Despite massive war losses, Germany still has the most abundant inventory of historical chopping boards. After the war losses, the Instrument Museum in Berlin only has eight copies (before the war 26), the Grassi Museum in Leipzig, however, still has 16 from what was once 25. The Germanisches Nationalmuseum in Nuremberg has the largest collection in Europe with 31 copies plus five Have a pair of mallets. You can find out more about the holdings on the museum's website (unfortunately without any illustration).

See also


  • Brigitte Bachmann-Geiser : Folk music and folk music instruments in art music in Switzerland with special emphasis on the chopping board . In: Folk music in the Alps. Intercultural horizons and crossovers . ed. by Thomas Nussbaumer, Mueller-Speiser Verlag, Anif 2006.
  • Paul Gifford: The Hammered Dulcimer - A History . Lanham, Maryland and London 2001.
  • Gerlinde Haid : dulcimer. In: Oesterreichisches Musiklexikon . Online edition, Vienna 2002 ff., ISBN 3-7001-3077-5 ; Print edition: Volume 2, Verlag der Österreichischen Akademie der Wissenschaften, Vienna 2003, ISBN 3-7001-3044-9 .
  • Emanuel Krucker: The dulcimer - 30 moods, origins and developments . Bichwil Gonten 2013.
  • Karl Klier: Popular musical instruments in the Alps . Kassel 1956.
  • John Henry van der Meer , Brigitte Geiser, Karl-Heinz Schickhaus: The dulcimer: an alpine musical instrument. Schläpfer & Co., Herisau / Trogen 1975.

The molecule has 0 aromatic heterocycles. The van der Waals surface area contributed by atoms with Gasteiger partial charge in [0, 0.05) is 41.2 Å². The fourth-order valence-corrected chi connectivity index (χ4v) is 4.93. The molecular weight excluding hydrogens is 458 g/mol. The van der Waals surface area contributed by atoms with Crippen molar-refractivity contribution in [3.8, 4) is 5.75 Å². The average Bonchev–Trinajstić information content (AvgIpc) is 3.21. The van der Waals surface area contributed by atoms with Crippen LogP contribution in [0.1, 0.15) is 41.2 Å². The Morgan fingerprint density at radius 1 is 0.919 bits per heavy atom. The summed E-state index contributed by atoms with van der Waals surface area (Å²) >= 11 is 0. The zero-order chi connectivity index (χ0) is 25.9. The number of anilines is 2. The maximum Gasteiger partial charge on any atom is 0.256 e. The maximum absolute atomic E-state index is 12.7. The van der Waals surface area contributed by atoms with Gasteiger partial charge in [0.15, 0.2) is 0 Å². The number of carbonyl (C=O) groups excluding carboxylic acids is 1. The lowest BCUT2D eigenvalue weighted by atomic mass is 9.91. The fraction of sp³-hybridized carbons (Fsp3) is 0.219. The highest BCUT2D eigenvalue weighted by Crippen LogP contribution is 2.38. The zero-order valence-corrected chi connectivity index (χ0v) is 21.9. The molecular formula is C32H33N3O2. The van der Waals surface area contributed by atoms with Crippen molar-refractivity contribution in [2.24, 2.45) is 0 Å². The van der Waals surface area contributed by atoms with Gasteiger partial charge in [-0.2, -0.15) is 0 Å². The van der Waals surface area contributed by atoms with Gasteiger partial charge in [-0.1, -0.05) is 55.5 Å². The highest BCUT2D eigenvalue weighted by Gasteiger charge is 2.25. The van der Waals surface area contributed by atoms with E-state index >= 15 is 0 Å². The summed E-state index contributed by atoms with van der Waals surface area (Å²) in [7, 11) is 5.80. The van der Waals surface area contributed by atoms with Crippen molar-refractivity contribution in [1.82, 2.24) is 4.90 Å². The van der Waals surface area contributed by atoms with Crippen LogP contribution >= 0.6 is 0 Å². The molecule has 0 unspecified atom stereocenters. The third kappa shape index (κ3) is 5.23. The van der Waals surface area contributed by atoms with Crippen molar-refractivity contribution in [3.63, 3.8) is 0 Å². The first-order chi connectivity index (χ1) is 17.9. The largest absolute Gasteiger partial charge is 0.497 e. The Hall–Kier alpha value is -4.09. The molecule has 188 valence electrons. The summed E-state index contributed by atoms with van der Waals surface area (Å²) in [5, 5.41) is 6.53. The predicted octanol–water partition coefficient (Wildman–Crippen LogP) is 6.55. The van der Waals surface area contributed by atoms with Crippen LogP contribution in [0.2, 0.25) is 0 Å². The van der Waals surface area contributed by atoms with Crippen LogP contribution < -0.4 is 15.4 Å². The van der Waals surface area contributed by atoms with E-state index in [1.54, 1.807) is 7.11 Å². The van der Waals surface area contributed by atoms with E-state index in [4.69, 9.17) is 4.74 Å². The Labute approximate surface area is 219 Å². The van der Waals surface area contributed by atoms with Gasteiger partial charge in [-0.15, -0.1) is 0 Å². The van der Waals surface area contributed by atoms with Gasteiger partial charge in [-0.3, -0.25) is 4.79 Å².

• Amadé Salzmann: The dulcimer in Valais. Instrument making and instructions . Visp 1988.
  • Balint Sarosi: The Folk Musical Instruments of Hungary . Leipzig 1967.
  • Karl-Heinz Schickhaus: About folk music and dulcimer in Bavaria . BLV Munich 1981.
  • Karl-Heinz Schickhaus: The dulcimer. History & stories. Episode 1 Austria . Tympanum St. Oswald 2001.
  • Karl-Heinz Schickhaus: The dulcimer. History & stories. Episode 2 Germany . Tympanum St. Oswald 2002.

Web links

Wiktionary: dulcimer  - explanations of meanings, word origins, synonyms, translations
Commons : Hammered dulcimers  - collection of images, videos and audio files

Individual evidence

  1. Reinhard Tafferner: The dulcimer in early music. In: Hackbrett-Informations,, No. 27, 2012, p. 4
  2. History of the chopping board ( Memento of the original dated February 7, 2007 in the Internet Archive ) Info: The archive link was inserted automatically and has not yet been checked. Please check the original and archive link according to the instructions and then remove this notice.  @1@ 2Template: Webachiv / IABot / www.cutedogmusic.com
  3. Musica Alpina? On the interculturality of folk music in the Alps
  4. In: "Singer and musicians newspaper", Bayerischer Landwirtschaftsverlag, Munich, volume 4/1959
  5. Text also on the Internet: 'How the dulcimer came to new life' by Tobi Reiser ( Memento of the original from September 3, 2005 in the Internet Archive ) Info: The archive link was inserted automatically and has not yet been checked. Please check the original and archive link according to the instructions and then remove this notice. @1@ 2Template: Webachiv / IABot / www.hackbrett.de
  6. Biography Alexandra Denisenya ( Memento from June 3, 2013 in the Internet Archive )
  7. Liner notes in the booklet for the Marillion album Less = More